Embryonal neuroepithelial neoplasms of the CNS

Published on 19/03/2015 by admin

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Last modified 19/03/2015

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Embryonal neuroepithelial neoplasms of the CNS


Embryonal (primitive) neuroepithelial neoplasms make up approximately 5% of CNS neoplasms. Their features include:

In the WHO classification (2007), listed embryonal neuroepithelial neoplasms are:

Controversy surrounding the ontogeny of CNS embryonal neoplasms ensures that a revision to their classification appears in each new edition of the WHO ‘blue book’. In the latest version (2007), medulloblastoma is separated from CNS PNET, implying that the latter is extracerebellar. Four variants of medulloblastoma are listed, all of which have a biological behavior distinct from that of the classic tumor. Ependymoblastoma and medulloepithelioma are now listed under CNS PNET, alongside focally differentiated variants of the archetypal tumor, the CNS neuroblastoma and ganglioneuroblastoma.

A population of small undifferentiated cells with a high turnover is a common feature of CNS embryonal neoplasms. This and shared clinical features, such as presentation in childhood and an aggressive clinical course, originally encouraged the thesis that these neoplasms, including the medulloblastoma, have a common histogenesis and should thus be grouped as CNS PNETs. Initially, this approach had diagnostic and therapeutic utility. However, current biological evidence suggests that CNS embryonal neoplasms develop in anatomically restricted neural stem cells or progenitors and harbor distinct genetic aberrations, prompting a move away from the concept of ‘PNET’ as a unifying label. As molecular subgroups of these neoplasms are shown to be biologically distinct and targeted therapeutic agents are developed to their molecular aberrations, a classification based on detailed histopathological and molecular characteristics will evolve.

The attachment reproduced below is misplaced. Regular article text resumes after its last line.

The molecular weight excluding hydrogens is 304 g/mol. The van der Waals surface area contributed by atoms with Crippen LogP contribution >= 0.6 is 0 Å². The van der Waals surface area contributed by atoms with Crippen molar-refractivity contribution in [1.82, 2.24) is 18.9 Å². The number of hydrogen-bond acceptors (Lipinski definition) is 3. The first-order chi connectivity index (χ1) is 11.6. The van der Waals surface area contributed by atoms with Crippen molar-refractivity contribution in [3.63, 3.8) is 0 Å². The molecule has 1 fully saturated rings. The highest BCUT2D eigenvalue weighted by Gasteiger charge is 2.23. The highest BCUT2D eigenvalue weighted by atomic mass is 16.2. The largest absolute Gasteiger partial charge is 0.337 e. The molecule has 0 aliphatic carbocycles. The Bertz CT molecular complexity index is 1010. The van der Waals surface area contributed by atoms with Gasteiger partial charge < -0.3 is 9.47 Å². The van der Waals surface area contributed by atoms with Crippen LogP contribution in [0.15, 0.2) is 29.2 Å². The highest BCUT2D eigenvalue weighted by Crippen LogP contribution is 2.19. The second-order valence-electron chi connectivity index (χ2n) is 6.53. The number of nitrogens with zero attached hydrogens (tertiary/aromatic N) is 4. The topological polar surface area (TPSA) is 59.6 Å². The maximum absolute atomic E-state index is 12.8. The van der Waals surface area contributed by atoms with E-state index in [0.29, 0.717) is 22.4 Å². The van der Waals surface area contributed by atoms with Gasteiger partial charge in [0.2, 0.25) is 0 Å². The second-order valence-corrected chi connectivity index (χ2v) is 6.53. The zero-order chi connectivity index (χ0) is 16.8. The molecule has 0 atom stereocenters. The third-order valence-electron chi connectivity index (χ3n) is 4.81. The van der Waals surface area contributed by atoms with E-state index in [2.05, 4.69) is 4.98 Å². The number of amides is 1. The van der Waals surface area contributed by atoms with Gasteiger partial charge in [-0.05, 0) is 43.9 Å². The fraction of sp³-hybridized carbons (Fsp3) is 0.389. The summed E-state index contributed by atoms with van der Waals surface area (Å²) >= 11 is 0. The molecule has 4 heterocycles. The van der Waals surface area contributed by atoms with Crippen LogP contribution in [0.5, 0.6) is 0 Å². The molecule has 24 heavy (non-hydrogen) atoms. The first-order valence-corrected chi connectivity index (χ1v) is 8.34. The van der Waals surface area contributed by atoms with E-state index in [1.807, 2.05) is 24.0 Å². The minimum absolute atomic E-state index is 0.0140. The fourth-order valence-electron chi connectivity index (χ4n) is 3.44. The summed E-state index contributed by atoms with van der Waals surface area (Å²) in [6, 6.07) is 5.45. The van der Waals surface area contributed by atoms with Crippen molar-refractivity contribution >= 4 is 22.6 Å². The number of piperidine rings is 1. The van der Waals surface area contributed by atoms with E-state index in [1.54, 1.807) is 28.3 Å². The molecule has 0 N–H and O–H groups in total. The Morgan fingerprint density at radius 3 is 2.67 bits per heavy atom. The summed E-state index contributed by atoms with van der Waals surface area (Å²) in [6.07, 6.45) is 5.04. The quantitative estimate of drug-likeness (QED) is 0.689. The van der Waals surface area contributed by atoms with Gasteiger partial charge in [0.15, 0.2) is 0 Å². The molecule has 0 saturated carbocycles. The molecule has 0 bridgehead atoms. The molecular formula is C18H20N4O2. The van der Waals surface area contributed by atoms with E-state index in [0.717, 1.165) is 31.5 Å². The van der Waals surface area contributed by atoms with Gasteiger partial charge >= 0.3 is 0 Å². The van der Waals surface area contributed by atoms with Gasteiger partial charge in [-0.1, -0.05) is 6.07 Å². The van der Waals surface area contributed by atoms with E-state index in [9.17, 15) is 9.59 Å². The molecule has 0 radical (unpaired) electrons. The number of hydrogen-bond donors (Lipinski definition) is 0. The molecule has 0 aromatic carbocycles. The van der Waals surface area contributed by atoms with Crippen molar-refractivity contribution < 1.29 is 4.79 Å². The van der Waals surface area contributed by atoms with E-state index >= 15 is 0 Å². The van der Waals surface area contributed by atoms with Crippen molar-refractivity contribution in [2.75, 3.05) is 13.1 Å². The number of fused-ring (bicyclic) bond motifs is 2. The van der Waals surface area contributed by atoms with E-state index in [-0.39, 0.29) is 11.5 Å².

Many embryonal neoplasms are circumscribed, pink or gray neoplasms, which may contain areas of hemorrhage, necrosis, or calcification (Fig. 38.1). CNS neuroblastomas and medulloepitheliomas sometimes contain cysts. All embryonal neoplasms have the capacity to invade the brain and spinal cord, and this will often be evident microscopically, if not macroscopically. However, infiltration occurs to a variable degree, and is rarely as diffuse as demonstrated by some astrocytic tumors.

The texture of embryonal neoplasms varies. Some are soft, but some medulloblastomas in the lateral cerebellar cortex and some cerebral neuroblastomas tend to be firm because they contain areas of desmoplasia. Neoplastic cells occasionally metastasize through the CSF pathways (Fig. 38.2).


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